Illinois City Agrees To Stop Fining People for Resisting Warrantless Home Inspections
It’s a victory for the privacy of landlords and renters in Zion, Illinois, as the city has formally agreed to change its rental inspection laws to comply with Fourth Amendment protections against warrantless searches.
The mayor and City Council of Zion, population just under 25,000, passed a rental inspection ordinance in 2015 that required all property owners to apply for certification for any residences they wanted to lease. Part of the requirement to get a rental certificate was to allow any rental unit to be inspected by city officials every year. If a landlord fails to follow the rules, they can be fined $750 per day until they comply.
Property owner Josefina Lozano had her rental units approved by the city’s program. But when it came time for the city to inspect her properties in 2018, a prerequisite for an official rental certificate, the tenants of one of her units, Robert and Dorice Pierce, refused to cooperate and wouldn’t allow city staff into their home. As a result, that particular unit wasn’t certified. When the city attempted to force compliance in 2019, Lozano and the Pierces turned to the Institute for Justice. They sued, arguing that the program violated their Fourth Amendment rights, which protect them from unwarranted government searches.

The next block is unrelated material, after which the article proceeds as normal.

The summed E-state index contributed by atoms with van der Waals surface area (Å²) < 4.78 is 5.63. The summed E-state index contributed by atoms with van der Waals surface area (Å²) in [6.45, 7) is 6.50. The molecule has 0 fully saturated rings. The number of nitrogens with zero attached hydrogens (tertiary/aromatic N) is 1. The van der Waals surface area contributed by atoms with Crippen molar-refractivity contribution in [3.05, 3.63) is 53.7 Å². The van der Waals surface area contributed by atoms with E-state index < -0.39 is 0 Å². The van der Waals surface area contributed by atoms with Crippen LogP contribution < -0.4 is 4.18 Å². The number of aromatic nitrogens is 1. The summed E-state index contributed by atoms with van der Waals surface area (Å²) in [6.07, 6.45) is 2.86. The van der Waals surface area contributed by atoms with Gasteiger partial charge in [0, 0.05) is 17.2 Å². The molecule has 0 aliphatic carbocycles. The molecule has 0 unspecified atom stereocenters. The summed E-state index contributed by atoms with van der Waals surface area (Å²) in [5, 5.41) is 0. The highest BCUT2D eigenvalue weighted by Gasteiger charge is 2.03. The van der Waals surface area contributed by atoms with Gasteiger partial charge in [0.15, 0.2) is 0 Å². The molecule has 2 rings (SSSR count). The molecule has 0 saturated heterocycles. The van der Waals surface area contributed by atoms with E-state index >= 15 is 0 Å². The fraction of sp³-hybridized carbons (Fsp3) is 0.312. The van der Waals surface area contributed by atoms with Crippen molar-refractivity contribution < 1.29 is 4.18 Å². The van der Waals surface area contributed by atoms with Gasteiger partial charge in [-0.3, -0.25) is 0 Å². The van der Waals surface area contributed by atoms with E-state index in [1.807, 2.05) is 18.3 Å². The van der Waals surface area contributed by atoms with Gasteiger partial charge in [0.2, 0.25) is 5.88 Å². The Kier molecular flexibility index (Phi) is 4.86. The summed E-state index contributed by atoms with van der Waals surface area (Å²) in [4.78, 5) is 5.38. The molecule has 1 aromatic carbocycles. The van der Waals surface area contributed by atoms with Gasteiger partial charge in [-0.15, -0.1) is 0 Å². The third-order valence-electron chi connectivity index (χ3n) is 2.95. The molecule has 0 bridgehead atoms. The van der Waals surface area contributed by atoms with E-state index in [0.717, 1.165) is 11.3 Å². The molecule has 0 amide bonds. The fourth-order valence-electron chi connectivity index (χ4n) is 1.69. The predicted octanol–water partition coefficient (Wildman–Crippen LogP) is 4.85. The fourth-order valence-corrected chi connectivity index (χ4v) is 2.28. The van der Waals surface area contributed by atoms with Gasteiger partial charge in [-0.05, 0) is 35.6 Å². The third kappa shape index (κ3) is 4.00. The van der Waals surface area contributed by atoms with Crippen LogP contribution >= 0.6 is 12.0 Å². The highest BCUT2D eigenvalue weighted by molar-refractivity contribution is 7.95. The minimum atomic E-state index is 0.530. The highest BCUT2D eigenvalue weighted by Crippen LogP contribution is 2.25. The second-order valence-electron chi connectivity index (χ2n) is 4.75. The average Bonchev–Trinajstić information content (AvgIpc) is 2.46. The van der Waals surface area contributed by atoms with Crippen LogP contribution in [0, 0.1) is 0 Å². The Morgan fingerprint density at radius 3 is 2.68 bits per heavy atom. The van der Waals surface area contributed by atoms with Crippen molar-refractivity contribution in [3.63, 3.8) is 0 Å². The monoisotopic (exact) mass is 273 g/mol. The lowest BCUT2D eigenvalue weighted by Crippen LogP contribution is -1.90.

“We have always sent letters to the city denying them access and it hasn’t been a problem until this year,” Dorice Pierce told Chicago’s ABC affiliate in 2019. “If you want to come in here, go get a search warrant because I am not just going to let you in because you say you want to come in.”
According to coverage of Zion’s city leadership from the Chicago Tribune in 2017, the inspection racket was part of a concerted effort by former Mayor Al Hill to drive renters out of town:
“Zion has 3.5 percent the population of Lake County,” Hill said as the council deliberated the in
Article from Reason.com